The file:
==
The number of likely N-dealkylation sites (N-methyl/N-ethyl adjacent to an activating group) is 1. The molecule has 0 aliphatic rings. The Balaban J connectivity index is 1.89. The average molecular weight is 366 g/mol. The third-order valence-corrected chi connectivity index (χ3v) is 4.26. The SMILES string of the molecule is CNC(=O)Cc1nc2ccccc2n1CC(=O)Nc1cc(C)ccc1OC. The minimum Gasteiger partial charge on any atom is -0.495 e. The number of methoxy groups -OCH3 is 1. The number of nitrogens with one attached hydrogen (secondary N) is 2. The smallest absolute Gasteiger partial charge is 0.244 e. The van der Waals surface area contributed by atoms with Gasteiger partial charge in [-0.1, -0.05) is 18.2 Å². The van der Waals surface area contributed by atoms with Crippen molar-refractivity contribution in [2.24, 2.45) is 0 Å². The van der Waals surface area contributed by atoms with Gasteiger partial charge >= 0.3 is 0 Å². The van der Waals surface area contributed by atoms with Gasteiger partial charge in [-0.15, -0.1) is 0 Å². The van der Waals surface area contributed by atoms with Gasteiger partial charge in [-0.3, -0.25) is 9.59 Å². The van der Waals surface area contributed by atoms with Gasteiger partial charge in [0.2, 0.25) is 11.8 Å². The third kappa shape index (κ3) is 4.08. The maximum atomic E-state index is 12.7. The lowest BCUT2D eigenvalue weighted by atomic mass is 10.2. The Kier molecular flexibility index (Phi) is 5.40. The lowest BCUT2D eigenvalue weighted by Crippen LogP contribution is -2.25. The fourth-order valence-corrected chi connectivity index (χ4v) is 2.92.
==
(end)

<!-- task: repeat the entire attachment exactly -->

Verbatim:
The number of likely N-dealkylation sites (N-methyl/N-ethyl adjacent to an activating group) is 1. The molecule has 0 aliphatic rings. The Balaban J connectivity index is 1.89. The average molecular weight is 366 g/mol. The third-order valence-corrected chi connectivity index (χ3v) is 4.26. The SMILES string of the molecule is CNC(=O)Cc1nc2ccccc2n1CC(=O)Nc1cc(C)ccc1OC. The minimum Gasteiger partial charge on any atom is -0.495 e. The number of methoxy groups -OCH3 is 1. The number of nitrogens with one attached hydrogen (secondary N) is 2. The smallest absolute Gasteiger partial charge is 0.244 e. The van der Waals surface area contributed by atoms with Gasteiger partial charge in [-0.1, -0.05) is 18.2 Å². The van der Waals surface area contributed by atoms with Crippen molar-refractivity contribution in [2.24, 2.45) is 0 Å². The van der Waals surface area contributed by atoms with Gasteiger partial charge >= 0.3 is 0 Å². The van der Waals surface area contributed by atoms with Gasteiger partial charge in [-0.15, -0.1) is 0 Å². The van der Waals surface area contributed by atoms with Gasteiger partial charge in [-0.3, -0.25) is 9.59 Å². The van der Waals surface area contributed by atoms with Gasteiger partial charge in [0.2, 0.25) is 11.8 Å². The third kappa shape index (κ3) is 4.08. The maximum atomic E-state index is 12.7. The lowest BCUT2D eigenvalue weighted by atomic mass is 10.2. The Kier molecular flexibility index (Phi) is 5.40. The lowest BCUT2D eigenvalue weighted by Crippen LogP contribution is -2.25. The fourth-order valence-corrected chi connectivity index (χ4v) is 2.92.